Cunégonde had becomeugly, but Candide still wished to marry her. They marry, and move to a smallfarm.14There, they complain about their misfortunes and discuss philosophy. Candidecomes across an old Turkish farmer, because of him, Candide is inspired toabandon the endless questions of philosophy. He concludes that while we arealive, “we must cultivate our garden.”15Voltaire agrees with Equiano that slavery isa terrible act, but Voltaire doesn’t agree about his religious convictions.Voltaire believed there was not a rational basis for the Christian belief inGod at work in the world. Whereas, Equiano’s experience of slavery brought himto Christianity, which helped him make sense of how God could redeem an evilact such as slavery.
Equiano’s narrative is a successful Christianconversion story although, much of the story tells about his experiences inslave trade. He begins by describing his homeland; he states that Jews andAfricans share a common culture.16Equiano emphasized the inferiority that African Americans felt from the Europeans,but explains that slavery was common amongst his own people. At an early age,he remembers being separated from his family, and being taken to Virginia.17He was astonished by the horrifying conditions the Europeans forced them into. Heobserved families being separated. The white people did not have any thought ofthe pain and distress this caused.
Michael Pascal purchased Equiano and tookhim to London. 18The Guerin sisters were relatives of Pascal and Equiano stayed with them. They instructedhim in the Bible and began to teach him to read and write, and took him to bebaptized.
19Equiano escorted Pascal on more voyages, where Equiano began to hope for hisfreedom. Pascal betrayed Equiano by selling him to Captain Doran, andstole everything Equiano’s had.20Doran sold Equiano to Mr. King, a Quakermerchant, who treated him with great respect and acknowledged his impressiveseaman skills.21Equiano participated in a series of voyages with Thomas Farmer. These voyagesinvolved the transport and exchange of slaves and other goods.
22Equiano began to develop his own commercial activities; Farmer allowed him threepence, which allowed him to slowly learn economics. Throughout their voyages,Equiano continually dealt with unfair treatment; white men refused to pay ortried to cheat him. He soon managed to save forty pounds enough for hisfreedom. King and Farmer persuaded him to stay with them.
Equiano observed situationswhere freemen were forced back into slavery. On a trip to Europe, Farmer grewill and died, making Equiano captain. He continued to travel and participate inslave trade, though he was hopeful to go back to England.23After being betrayed many times, he finally managed to obtaina certificate of good behavior from Mr. King and returned to England.Equiano contacted Miss Guerin, who helped himattain a trade as a hairdresser. 24He did not stay on land very long and soon went back to sea. He was unsatisfiedwith his questions about eternal life and the sinfulness he saw amongChristians all around him.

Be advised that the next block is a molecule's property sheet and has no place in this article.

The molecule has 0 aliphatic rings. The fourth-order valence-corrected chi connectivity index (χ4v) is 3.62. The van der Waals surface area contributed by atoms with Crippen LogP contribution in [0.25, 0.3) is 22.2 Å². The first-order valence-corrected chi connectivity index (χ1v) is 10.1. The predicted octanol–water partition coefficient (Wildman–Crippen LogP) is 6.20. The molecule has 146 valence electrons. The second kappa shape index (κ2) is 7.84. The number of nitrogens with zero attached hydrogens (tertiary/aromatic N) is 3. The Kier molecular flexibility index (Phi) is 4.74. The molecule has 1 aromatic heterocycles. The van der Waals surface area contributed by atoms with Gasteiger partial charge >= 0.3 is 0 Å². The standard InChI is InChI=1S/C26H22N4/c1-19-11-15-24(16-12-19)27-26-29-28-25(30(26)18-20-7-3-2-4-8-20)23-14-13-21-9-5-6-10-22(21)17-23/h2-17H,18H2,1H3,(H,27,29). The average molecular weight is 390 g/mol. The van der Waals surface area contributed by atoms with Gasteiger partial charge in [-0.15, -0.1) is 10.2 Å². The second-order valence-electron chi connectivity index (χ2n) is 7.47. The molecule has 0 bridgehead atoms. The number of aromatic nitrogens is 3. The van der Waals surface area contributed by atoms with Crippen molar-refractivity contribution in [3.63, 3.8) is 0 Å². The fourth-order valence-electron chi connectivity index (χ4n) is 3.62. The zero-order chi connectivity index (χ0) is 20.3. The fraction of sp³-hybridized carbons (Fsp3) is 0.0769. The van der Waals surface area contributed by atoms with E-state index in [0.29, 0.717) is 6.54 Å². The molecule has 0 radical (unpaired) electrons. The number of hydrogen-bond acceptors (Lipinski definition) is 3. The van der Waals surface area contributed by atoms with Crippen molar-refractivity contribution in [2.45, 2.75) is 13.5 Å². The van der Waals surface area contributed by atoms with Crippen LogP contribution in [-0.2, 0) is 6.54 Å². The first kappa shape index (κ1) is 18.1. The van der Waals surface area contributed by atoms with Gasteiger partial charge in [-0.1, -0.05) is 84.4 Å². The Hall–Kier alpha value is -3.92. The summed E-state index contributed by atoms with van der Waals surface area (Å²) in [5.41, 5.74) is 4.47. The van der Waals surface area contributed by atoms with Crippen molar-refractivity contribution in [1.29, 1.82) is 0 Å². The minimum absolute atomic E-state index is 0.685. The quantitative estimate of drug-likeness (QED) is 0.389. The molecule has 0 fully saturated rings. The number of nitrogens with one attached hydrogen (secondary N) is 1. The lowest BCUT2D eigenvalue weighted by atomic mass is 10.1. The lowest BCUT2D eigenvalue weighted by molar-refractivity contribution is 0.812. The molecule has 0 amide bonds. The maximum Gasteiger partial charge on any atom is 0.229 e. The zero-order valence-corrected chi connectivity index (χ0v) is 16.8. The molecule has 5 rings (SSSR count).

He began to struggle with his faith, but wanted tolearn how to deepen it. In Turkey, he became familiar with Christians whohelped him understand the Bible. He experienced a spiritual epiphany on his wayback to England. A vision of Jesus on the cross which proved to be a spiritualrebirth, defining his faith. On this trip, he unsuccessfully instructed MusquitoIndian prince about Christianity. Equiano helped Irving, but he wanted toreturn to England, but again he was betrayed.
Once again, he returned toEngland but returned to the sea shortly. He participated in an unsuccessfulvoyage to Africa to return slaves to their origin. He concludes by calling uponChristian feelings to make moral disputes to end slavery.25Christianity is irrelevantin the social life of Voltaire, while Equiano believed that Christianityprovided sufficient answers to slavery. Candideand Olaudah Equiano point outdifferent roles of religious convictions about violent evil. Voltaire agreeswith Equiano that slavery is a terrible act, but Voltaire doesn’t agree abouthis religious convictions.
Voltaire believed there was not a rational basis forthe Christian belief in God at work in the world. Whereas, Equiano’s experienceof slavery brought him to Christianity, which helped him make sense of how Godcould redeem an evil act such as slavery.1 Candide, 422 Candide,46- 483 Candide, 514 Candide, 535 Candide,54-566 Candide, 587 Candide, 678 Candide, 709 Candide, 7410 Candide, 7911 Candide, 8212 Candide, 8813 Candide,10114 Candide,11515 Candide,11916 Costanzo,Angelo. The interesting narrative of the life of Olaudah Equiano.
Broadview Press, 2002. 55 17 Costanzo, Angelo, 7718 Costanzo, Angelo, 7719 Costanzo, Angelo, 9320 Costanzo, Angelo, 10921 Costanzo, Angelo, 15722 Costanzo, Angelo, 13023 Costanzo, Angelo, 16524 Costanzo, Angelo,180-18225 Costanzo, Angelo, 252-253